The order of wear of the nine campaign stars was determined firstly by their respective campaign start dates, secondly by the campaign's duration and thirdly by their dates of institution.
- The 1939–1945 Star, from 3 September 1939 to 2 September 1945, the full duration of the Second World War.
- The Atlantic Star, from 3 September 1939 to 8 May 1945, the duration of the Battle of the Atlantic and the War in Europe.
- The Arctic Star, from 3 September 1939 to 8 May 1945, the duration of the Battle of the Atlantic and the War in Europe.
- The Air Crew Europe Star, from 3 September 1939 to 5 June 1944, the period until D-Day minus one.
- The Africa Star, from 10 June 1940 to 12 May 1943, the duration of the North African Campaign.
- The Pacific Star, from 8 December 1941 to 2 September 1945, the duration of the Pacific War.
- The Burma Star, from 11 December 1941 to 2 September 1945, the duration of the Burma Campaign.
- The Italy Star, from 11 June 1943 to 8 May 1945, the duration of the Italian Campaign.
- The France and Germany Star, from 6 June 1944 to 8 May 1945, the duration of the Northwest Europe Campaign.
The set of nine campaign stars was designed by the Royal Mint engravers. The stars all have a ring suspender that passes through an eyelet formed above the uppermost point of the star. They are six–pointed stars, struck in yellow copper zinc alloy to fit into a 44 millimetres diameter circle, with a maximum width of 38 millimetres and 50 millimetres high from the bottom point of the star to the top of the eyelet.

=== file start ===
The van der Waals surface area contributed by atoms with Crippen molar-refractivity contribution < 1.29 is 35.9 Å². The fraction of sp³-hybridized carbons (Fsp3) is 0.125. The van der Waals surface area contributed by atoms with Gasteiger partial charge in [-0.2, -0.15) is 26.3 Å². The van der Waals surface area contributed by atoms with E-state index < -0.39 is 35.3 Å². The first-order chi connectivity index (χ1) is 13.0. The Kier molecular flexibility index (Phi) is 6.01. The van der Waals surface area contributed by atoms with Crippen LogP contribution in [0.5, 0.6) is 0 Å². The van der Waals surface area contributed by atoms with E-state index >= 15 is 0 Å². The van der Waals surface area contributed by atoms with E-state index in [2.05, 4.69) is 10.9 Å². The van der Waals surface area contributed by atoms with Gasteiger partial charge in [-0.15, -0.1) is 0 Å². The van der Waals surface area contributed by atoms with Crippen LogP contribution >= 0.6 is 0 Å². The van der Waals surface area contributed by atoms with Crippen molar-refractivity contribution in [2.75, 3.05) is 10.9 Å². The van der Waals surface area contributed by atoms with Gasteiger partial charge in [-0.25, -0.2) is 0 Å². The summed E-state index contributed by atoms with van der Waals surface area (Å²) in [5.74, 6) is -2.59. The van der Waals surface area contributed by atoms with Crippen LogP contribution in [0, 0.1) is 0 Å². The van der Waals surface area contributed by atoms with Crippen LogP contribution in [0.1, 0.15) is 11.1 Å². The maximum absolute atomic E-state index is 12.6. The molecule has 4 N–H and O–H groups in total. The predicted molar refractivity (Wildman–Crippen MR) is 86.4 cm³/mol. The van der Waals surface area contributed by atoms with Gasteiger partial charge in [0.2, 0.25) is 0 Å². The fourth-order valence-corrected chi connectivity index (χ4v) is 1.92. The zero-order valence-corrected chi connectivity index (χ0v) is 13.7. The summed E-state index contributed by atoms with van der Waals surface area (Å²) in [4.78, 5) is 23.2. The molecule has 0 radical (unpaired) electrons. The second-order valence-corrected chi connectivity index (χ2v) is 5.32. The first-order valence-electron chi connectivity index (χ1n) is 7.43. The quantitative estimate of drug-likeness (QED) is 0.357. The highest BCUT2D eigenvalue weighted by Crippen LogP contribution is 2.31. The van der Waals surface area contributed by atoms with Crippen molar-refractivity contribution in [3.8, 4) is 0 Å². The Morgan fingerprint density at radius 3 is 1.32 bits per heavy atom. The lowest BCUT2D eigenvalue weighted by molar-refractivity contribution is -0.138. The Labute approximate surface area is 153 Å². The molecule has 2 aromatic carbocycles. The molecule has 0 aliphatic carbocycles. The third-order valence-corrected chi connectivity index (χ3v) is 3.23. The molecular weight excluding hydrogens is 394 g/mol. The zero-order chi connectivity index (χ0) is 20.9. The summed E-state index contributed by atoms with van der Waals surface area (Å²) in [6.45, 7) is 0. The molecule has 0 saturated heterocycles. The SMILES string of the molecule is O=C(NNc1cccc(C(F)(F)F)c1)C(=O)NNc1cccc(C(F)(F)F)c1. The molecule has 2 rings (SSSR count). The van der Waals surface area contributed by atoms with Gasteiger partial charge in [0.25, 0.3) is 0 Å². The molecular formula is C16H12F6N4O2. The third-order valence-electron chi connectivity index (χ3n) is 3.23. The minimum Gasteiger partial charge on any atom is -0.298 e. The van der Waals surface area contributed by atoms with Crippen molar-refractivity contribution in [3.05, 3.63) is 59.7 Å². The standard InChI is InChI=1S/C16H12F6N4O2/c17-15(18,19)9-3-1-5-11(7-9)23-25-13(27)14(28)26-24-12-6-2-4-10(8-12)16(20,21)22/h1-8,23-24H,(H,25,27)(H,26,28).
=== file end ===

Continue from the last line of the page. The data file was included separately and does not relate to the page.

The obverse has a central design of the Royal Cypher "GRI VI", surmounted by a crown. A circlet, the top of which is covered by the crown, surrounds the cypher and is inscribed "THE PACIFIC STAR".
The reverse is plain and, as with the other Second World War campaign medals, a no engraving policy was applied by all but three British Commonwealth countries. The recipient's name was impressed on the reverse for Australians, Indians and South Africans. In the case of Indians, this consisted of the recipient's force number, rank, initials, surname and service arm or corps, and in the case of South Africans, of the force number, initials and surname, in block capitals.
The clasp was struck in yellow copper zinc alloy and has a frame with an inside edge that resembles the perforated edge of a postage stamp. It is inscribed "BURMA" and was designed to be sewn onto the medal's ribbon. When medals are not worn, a silver rosette is worn on the ribbon bar to denote the award of the clasp.